EJB design: Advice on Messaging using IBM MQ Series and EJB

  1. Can anyone please advise on the recommended design approach to a messaging interface between two corporate systems.

    System A is hosted on a Solaris E10000 with an Oracle RDBMS.

    System B is hosted on VMS and uses IBM MQ Series as its preferred point to point messaging service.

    I am looking at implementing a solution on System A which would be EJB based, possibly use JMS to connect to MQ Series. Users would be provided with a servlet front end to monitor the status of queues and stop/start queues. There is no requirement to connect outside of firewall.

    Is this a feasible approach using J2EE, EJB technology and if so how would it all fit together?
  2. "System B is hosted on VMS and uses IBM MQ Series as its preferred point to point messaging service."

    Does system B use the MQ Series JMS product?

  3. Since you can't manage queues directly using the JMS API, you would need to use the Java API instead anyway.

    It's probably easier to configure your systems without JMS, as well, since JMS takes more configuration to connect to a remote machine (it expects the MQ Queue Manager to be local by default), and since you need to set up all the queues in JNDI before you can access them in JMS with MQ.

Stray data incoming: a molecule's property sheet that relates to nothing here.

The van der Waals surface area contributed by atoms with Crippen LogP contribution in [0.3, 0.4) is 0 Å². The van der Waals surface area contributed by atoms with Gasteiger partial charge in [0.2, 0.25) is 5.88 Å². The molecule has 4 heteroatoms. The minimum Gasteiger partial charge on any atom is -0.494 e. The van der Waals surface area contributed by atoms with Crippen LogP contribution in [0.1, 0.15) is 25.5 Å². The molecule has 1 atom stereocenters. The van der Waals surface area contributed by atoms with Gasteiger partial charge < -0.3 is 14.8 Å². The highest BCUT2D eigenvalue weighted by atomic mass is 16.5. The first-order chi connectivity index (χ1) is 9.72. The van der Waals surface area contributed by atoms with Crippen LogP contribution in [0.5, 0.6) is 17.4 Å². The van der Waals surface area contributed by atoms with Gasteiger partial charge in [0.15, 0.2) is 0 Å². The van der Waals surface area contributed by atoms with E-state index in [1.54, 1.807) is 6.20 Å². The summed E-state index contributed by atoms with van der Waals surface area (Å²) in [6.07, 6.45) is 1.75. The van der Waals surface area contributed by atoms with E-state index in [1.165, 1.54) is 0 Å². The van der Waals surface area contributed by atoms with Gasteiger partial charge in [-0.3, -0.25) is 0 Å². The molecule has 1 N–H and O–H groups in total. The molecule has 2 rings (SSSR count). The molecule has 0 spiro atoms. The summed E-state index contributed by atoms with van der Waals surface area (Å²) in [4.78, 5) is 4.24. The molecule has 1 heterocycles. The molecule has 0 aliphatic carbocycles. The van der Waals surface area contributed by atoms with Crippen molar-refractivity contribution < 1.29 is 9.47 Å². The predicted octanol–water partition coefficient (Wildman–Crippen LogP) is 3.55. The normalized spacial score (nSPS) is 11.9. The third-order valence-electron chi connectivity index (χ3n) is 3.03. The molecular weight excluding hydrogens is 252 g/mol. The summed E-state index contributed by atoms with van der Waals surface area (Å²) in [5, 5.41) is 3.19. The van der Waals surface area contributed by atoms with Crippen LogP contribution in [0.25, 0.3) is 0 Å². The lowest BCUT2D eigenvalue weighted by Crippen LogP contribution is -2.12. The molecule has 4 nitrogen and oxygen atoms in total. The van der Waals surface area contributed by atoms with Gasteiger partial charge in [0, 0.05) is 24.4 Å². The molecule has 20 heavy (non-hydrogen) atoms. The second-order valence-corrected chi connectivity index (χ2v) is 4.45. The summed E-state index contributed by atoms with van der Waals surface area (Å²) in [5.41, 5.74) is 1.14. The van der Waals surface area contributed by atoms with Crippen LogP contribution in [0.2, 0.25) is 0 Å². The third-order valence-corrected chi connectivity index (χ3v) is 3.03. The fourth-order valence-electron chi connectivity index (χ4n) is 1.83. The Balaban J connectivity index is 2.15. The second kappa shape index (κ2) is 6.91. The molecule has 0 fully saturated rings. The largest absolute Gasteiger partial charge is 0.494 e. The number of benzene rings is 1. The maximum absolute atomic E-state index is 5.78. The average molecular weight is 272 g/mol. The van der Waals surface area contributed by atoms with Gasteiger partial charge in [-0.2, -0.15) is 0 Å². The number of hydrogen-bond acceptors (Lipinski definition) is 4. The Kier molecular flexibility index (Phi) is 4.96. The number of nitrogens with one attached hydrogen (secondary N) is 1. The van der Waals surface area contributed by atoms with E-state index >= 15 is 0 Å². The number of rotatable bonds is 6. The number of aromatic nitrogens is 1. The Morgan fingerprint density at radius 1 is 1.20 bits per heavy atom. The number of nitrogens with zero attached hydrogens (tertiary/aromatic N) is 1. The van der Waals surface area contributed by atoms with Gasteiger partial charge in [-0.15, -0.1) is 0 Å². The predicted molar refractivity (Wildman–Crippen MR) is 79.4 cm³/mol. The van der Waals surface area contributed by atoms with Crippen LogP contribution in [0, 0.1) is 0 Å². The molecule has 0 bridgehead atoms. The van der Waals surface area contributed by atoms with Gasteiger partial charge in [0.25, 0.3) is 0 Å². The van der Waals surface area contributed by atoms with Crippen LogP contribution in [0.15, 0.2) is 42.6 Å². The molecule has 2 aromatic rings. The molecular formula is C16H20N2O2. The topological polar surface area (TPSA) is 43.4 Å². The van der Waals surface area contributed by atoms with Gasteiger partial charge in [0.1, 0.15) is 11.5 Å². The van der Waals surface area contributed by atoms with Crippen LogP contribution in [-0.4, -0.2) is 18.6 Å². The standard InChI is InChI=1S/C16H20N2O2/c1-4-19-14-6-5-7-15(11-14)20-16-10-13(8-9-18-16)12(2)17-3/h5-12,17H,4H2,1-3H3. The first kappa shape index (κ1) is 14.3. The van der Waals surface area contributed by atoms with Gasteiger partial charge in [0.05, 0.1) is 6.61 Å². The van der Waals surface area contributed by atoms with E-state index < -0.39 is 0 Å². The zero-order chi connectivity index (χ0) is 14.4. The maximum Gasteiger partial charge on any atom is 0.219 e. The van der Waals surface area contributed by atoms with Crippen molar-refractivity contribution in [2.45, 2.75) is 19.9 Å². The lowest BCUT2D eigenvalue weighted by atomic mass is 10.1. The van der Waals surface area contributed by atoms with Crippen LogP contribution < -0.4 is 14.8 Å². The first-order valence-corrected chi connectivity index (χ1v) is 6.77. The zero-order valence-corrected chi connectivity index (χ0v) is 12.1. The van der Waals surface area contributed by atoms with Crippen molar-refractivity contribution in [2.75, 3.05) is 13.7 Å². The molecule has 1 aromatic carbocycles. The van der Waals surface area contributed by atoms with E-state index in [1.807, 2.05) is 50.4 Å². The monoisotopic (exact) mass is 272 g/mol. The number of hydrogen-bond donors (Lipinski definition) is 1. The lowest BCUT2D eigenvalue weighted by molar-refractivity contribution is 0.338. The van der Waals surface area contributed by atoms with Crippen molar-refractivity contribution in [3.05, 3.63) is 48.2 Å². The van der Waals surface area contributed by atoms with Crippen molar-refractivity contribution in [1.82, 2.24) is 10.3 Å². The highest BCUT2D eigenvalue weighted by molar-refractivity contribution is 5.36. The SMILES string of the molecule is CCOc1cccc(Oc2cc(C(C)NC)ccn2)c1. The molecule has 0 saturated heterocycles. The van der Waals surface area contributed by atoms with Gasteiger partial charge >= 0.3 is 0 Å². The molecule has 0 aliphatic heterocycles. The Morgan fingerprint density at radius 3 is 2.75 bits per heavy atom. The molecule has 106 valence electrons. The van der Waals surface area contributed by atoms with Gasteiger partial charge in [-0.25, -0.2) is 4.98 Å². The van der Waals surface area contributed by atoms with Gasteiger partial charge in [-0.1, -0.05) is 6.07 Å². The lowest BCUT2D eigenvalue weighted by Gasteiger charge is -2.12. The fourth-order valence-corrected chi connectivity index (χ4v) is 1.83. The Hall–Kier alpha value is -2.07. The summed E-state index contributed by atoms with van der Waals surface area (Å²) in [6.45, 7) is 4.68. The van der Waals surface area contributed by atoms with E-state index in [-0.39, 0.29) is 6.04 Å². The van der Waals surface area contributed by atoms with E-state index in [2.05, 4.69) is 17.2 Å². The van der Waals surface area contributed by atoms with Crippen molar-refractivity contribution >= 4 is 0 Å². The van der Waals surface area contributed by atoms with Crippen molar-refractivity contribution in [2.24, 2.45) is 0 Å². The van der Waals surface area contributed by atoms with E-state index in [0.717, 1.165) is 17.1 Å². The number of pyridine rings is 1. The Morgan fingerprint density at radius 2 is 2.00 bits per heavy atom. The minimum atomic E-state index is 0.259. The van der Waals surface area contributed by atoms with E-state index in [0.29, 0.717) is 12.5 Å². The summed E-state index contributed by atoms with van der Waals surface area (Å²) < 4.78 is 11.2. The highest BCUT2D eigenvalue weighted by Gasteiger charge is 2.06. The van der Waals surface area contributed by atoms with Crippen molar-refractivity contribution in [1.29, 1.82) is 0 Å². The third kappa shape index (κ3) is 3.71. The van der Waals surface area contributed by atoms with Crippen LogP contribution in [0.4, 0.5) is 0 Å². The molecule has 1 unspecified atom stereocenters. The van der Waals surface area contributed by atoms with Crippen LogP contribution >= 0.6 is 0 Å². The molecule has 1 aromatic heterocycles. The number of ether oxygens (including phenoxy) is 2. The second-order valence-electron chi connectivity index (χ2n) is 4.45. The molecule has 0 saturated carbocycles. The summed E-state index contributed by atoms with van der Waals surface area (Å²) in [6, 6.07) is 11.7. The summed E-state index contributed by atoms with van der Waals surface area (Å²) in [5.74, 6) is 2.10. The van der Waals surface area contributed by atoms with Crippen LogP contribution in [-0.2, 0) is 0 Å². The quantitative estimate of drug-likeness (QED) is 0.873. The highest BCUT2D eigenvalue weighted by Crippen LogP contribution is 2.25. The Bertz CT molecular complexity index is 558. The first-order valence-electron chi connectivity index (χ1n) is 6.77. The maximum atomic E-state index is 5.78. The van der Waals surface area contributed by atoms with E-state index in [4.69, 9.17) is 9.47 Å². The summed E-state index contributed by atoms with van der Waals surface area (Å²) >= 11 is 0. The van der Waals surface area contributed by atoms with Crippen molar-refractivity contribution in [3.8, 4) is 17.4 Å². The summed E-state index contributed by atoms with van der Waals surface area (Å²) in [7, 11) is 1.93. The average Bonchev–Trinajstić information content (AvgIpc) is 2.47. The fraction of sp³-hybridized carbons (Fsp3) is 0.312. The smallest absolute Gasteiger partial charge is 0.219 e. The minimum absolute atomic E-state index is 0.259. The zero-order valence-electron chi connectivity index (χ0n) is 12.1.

4. "It's probably easier to configure your systems without JMS"

    Without knowing a helluva lot about MQ Series, I would concurr completely with this judgement. I've faced a similar question in a Tibco environment and the question comes down to whether to use vanilla Tibco RV or AERV or to do a conversion adapter between JMS and native Tibco wireformat.

    I'm certain that I'll be asked to integrate an existing JMS-based system into a Tibco-based system one day, but that day hasn't come yet. Until it does there is no reason to incurr the extra overhead of a conversion adapter.
  5. Thanks for the reply, System B does not use JMS.
  6. One thing to remember if you're communicating between 'native' MQSeries and MQSeries under JMS is that JMS add headers to the message if you configure your queue to be a JMS destination. You can configure the JMS queue ( using the MQSeries JMS admin tool) to be to an MQSeries receiver, in which case the header is not inserted.

    Alternatively you can get dirty and strip the header out of the JMS message when it hits your MQSeries receiver - theres a field in the MQSeries message that tells you how long the header is.

    I think this is all in the MQSeries/JMS documentation on the IBM site.